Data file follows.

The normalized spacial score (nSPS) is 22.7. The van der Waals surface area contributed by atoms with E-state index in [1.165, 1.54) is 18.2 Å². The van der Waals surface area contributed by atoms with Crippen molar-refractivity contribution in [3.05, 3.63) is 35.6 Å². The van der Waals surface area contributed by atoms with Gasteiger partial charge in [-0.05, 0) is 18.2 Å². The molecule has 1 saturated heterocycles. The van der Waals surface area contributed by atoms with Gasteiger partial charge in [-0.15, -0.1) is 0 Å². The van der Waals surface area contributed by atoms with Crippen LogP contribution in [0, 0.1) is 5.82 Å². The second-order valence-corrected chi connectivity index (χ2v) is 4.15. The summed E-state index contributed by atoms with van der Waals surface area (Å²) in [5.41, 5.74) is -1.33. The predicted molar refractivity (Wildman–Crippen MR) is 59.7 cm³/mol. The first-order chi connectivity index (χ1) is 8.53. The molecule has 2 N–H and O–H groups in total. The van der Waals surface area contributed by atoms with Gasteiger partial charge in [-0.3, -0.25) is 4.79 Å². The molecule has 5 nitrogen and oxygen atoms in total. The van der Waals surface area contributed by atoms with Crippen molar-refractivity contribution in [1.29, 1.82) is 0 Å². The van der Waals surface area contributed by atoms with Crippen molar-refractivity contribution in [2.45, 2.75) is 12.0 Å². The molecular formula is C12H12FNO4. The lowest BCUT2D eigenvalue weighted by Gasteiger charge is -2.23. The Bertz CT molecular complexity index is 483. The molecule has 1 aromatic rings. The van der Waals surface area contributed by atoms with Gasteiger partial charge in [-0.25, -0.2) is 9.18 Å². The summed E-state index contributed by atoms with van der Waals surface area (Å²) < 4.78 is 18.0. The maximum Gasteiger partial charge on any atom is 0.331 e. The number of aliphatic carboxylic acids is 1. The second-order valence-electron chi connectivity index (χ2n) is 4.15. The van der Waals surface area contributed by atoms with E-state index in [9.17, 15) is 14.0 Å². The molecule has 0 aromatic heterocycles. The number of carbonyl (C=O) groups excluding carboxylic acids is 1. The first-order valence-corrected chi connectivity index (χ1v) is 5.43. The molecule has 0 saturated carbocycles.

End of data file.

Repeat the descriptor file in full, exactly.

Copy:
The normalized spacial score (nSPS) is 22.7. The van der Waals surface area contributed by atoms with E-state index in [1.165, 1.54) is 18.2 Å². The van der Waals surface area contributed by atoms with Crippen molar-refractivity contribution in [3.05, 3.63) is 35.6 Å². The van der Waals surface area contributed by atoms with Gasteiger partial charge in [-0.05, 0) is 18.2 Å². The molecule has 1 saturated heterocycles. The van der Waals surface area contributed by atoms with Gasteiger partial charge in [-0.15, -0.1) is 0 Å². The van der Waals surface area contributed by atoms with Crippen LogP contribution in [0, 0.1) is 5.82 Å². The second-order valence-corrected chi connectivity index (χ2v) is 4.15. The summed E-state index contributed by atoms with van der Waals surface area (Å²) in [5.41, 5.74) is -1.33. The predicted molar refractivity (Wildman–Crippen MR) is 59.7 cm³/mol. The first-order chi connectivity index (χ1) is 8.53. The molecule has 2 N–H and O–H groups in total. The van der Waals surface area contributed by atoms with Gasteiger partial charge in [-0.3, -0.25) is 4.79 Å². The molecule has 5 nitrogen and oxygen atoms in total. The van der Waals surface area contributed by atoms with Crippen molar-refractivity contribution in [1.29, 1.82) is 0 Å². The van der Waals surface area contributed by atoms with Crippen molar-refractivity contribution in [2.45, 2.75) is 12.0 Å². The molecular formula is C12H12FNO4. The lowest BCUT2D eigenvalue weighted by Gasteiger charge is -2.23. The Bertz CT molecular complexity index is 483. The molecule has 1 aromatic rings. The van der Waals surface area contributed by atoms with Gasteiger partial charge in [-0.25, -0.2) is 9.18 Å². The summed E-state index contributed by atoms with van der Waals surface area (Å²) < 4.78 is 18.0. The maximum Gasteiger partial charge on any atom is 0.331 e. The number of aliphatic carboxylic acids is 1. The second-order valence-electron chi connectivity index (χ2n) is 4.15. The van der Waals surface area contributed by atoms with E-state index in [9.17, 15) is 14.0 Å². The molecule has 0 aromatic heterocycles. The number of carbonyl (C=O) groups excluding carboxylic acids is 1. The first-order valence-corrected chi connectivity index (χ1v) is 5.43. The molecule has 0 saturated carbocycles.